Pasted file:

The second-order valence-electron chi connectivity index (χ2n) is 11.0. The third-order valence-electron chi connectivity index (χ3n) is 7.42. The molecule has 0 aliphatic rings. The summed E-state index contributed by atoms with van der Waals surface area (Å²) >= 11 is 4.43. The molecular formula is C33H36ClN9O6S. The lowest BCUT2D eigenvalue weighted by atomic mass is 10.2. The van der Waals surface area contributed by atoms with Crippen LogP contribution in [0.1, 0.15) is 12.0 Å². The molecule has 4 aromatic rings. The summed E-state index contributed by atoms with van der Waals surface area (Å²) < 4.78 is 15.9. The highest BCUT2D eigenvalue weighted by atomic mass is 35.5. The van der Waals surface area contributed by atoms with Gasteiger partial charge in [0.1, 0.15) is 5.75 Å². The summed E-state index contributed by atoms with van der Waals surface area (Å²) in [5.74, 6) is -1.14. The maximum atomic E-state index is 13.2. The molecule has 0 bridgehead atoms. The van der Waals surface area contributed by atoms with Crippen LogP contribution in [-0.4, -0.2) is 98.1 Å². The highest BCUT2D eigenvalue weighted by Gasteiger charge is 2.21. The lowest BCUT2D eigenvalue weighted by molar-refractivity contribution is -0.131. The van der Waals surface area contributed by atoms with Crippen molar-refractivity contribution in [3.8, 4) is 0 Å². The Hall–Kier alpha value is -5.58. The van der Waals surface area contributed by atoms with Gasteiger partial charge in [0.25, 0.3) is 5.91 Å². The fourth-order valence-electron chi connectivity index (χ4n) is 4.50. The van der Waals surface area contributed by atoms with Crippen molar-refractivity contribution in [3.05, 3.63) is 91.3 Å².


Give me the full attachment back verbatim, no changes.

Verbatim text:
The second-order valence-electron chi connectivity index (χ2n) is 11.0. The third-order valence-electron chi connectivity index (χ3n) is 7.42. The molecule has 0 aliphatic rings. The summed E-state index contributed by atoms with van der Waals surface area (Å²) >= 11 is 4.43. The molecular formula is C33H36ClN9O6S. The lowest BCUT2D eigenvalue weighted by atomic mass is 10.2. The van der Waals surface area contributed by atoms with Crippen LogP contribution in [0.1, 0.15) is 12.0 Å². The molecule has 4 aromatic rings. The summed E-state index contributed by atoms with van der Waals surface area (Å²) < 4.78 is 15.9. The highest BCUT2D eigenvalue weighted by atomic mass is 35.5. The van der Waals surface area contributed by atoms with Gasteiger partial charge in [0.1, 0.15) is 5.75 Å². The summed E-state index contributed by atoms with van der Waals surface area (Å²) in [5.74, 6) is -1.14. The maximum atomic E-state index is 13.2. The molecule has 0 bridgehead atoms. The van der Waals surface area contributed by atoms with Crippen LogP contribution in [-0.4, -0.2) is 98.1 Å². The highest BCUT2D eigenvalue weighted by Gasteiger charge is 2.21. The lowest BCUT2D eigenvalue weighted by molar-refractivity contribution is -0.131. The van der Waals surface area contributed by atoms with Crippen molar-refractivity contribution in [3.8, 4) is 0 Å². The Hall–Kier alpha value is -5.58. The van der Waals surface area contributed by atoms with Gasteiger partial charge in [0.25, 0.3) is 5.91 Å². The fourth-order valence-electron chi connectivity index (χ4n) is 4.50. The van der Waals surface area contributed by atoms with Crippen molar-refractivity contribution in [3.05, 3.63) is 91.3 Å².